Protesters want a “humane alternative” to current detention system
A DEMONSTRATION has been called in Glasgow after a 33-year-old Indian man died in Yarl’s Wood detention centre in Bedfordshire.
Protesters will gather at noon on Thursday 23 April at the Glasgow immigration reporting centre on Brand Street.
It follows the death of Pinakin Patel in detention on Monday in a suspected cardiac arrest.
A source inside Yarl’s Wood told CommonSpace that Patel and his wife had been held in detention for two months (click here to read more).
According to the detainee, the couple had arrived on a valid six-month tourist visa and had planned to tour the UK but had been taken straight to Yarl’s Wood from the airport upon arrival.
The source also said that the couple had a young child back in India.
According to the Glasgow protest’s Facebook event, the demonstration has been called because of a “nation wide emergency as deaths keep on happening due to lack of adequate medical care and an abusive immigration system that keeps criminalizing migrants”.
It continues: “Far too many people have died in immigration detention just as far too many have been allowed to drown in the Mediterranean. We are building the movement to tear down this barbaric Europe-wide racist policy.”
Jasmine Sillas from the Unity Centre said that the demonstration is called in solidarity with other actions taking place around the UK.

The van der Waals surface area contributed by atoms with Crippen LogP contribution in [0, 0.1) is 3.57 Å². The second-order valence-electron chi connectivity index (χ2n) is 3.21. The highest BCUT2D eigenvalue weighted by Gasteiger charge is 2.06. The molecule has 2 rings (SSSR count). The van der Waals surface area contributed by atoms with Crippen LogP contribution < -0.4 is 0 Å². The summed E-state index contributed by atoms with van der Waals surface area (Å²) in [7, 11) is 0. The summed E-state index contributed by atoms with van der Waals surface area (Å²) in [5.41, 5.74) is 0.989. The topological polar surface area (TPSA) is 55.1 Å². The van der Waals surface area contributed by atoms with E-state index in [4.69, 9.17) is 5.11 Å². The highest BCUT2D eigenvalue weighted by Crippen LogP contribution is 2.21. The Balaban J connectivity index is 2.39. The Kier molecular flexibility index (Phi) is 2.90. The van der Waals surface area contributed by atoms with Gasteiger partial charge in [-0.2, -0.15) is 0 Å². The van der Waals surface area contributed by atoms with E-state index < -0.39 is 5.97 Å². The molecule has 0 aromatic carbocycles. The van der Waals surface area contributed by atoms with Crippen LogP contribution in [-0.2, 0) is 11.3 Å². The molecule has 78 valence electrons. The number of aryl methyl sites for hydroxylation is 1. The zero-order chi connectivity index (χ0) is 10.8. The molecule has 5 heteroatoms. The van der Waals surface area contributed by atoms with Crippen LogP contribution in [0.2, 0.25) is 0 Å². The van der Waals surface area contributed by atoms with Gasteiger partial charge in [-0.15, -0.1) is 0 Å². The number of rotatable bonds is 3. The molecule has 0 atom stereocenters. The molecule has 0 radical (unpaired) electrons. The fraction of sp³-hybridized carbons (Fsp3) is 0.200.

“We feel that no matter where we are in the UK its important to speak about the nature of detenion and deaths that continue to occur that are easily preventable,” said Sillas.
“Private organisations are making millions of pounds from detaining people and putting them in danger. We feel that detention cannot continue and there needs to be a humane alternative.”
A recent Channel 4 News undercover investigation uncovered incidences of racism and mistreatment of detainees at Yarl’s Wood which is run by private contractors Serco.
Two members of Serco staff have been suspended and an investigation into their behaviour continues.
Detainees at detention centres across the UK, including Dungavel in Scotland, recently staged a hunger strike to protest conditions and the lack of a term-limit on detention (click here to read more).
The Home Office refused a request from Scottish trade union and religious leaders to visit detainees inside Dungavel (click here to read more).
Britain is the only country in the EU that holds migrants indefinitely in detention centres.
Picture courtesy of CommonSpace